SUVA, Fiji, Jan. 11 (UPI) -- Fiji's military government announced it would discard a draft constitution in favor of one written by the government itself.
Military ruler Commodore Josaia Voreqe Bainimarama said Thursday in a televised news conference the constitution drawn up by a commission led by Kenyan-born legal scholar Yash Ghai would be amended and a fresh constitution would be presented within three weeks.
Fiji, a nation of 330 islands in the Indian Ocean, has been under military rule since a 2006 coup led by Bainimarama.
The government last year ended emergency regulations that expanded police power and placed censors in newsrooms. Critics say those measures were simply codified in more severe laws, The New York Times reported Friday, noting Ghai's proposed constitution sharply constrains military power and calls for a transitional government ahead of national elections.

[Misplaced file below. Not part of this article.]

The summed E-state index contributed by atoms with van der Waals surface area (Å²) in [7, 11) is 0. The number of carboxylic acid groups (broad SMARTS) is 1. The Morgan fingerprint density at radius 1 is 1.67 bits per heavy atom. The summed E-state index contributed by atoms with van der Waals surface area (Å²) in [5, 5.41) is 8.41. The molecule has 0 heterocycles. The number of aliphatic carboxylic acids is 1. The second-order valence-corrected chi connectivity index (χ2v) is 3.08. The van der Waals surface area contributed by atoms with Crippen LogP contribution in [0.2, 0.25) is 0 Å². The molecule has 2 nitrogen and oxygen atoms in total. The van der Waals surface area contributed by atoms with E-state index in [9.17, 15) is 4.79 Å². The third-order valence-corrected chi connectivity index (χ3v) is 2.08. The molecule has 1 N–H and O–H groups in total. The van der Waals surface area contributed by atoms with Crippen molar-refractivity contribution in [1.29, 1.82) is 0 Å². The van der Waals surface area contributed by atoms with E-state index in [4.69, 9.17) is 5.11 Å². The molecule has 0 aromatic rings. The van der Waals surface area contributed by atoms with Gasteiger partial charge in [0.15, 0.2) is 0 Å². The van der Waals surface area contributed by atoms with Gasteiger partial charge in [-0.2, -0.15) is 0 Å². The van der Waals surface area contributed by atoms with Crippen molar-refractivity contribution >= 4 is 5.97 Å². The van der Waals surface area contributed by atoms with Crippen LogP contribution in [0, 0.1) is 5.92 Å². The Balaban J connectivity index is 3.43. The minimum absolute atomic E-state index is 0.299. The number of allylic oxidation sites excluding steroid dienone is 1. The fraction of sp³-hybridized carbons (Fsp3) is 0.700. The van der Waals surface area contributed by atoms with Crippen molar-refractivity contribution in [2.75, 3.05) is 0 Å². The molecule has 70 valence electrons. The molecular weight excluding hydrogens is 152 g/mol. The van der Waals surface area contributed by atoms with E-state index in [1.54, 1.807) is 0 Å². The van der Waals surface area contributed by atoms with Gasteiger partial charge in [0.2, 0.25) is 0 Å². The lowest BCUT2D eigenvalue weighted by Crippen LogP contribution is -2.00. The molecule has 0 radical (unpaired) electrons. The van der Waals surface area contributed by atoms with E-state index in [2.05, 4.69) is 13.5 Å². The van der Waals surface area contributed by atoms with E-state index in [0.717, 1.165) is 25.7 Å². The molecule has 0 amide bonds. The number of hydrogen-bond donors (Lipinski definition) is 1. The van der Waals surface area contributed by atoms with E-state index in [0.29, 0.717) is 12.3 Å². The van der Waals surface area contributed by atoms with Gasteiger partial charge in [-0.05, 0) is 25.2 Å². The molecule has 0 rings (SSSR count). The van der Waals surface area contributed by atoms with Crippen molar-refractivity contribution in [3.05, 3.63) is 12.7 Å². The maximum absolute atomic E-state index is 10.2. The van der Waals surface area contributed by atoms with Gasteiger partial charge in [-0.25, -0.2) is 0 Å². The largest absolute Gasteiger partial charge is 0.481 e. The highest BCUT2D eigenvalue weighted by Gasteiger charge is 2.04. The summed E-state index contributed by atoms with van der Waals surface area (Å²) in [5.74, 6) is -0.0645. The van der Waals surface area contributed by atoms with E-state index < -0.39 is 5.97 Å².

The announcement of the draft's rejection was called "a backward step of some proportions" by New Zealand Foreign Minister Murray McCully on New Zealand Radio.
Prime Minister Tuilaepa Sailete Malielegaoi of neighboring Samoa was less diplomatic, telling the newspaper The Australian, "Most democratic countries know a lot more about constitutional processes than the inexperienced military gang in Suva (Fiji)."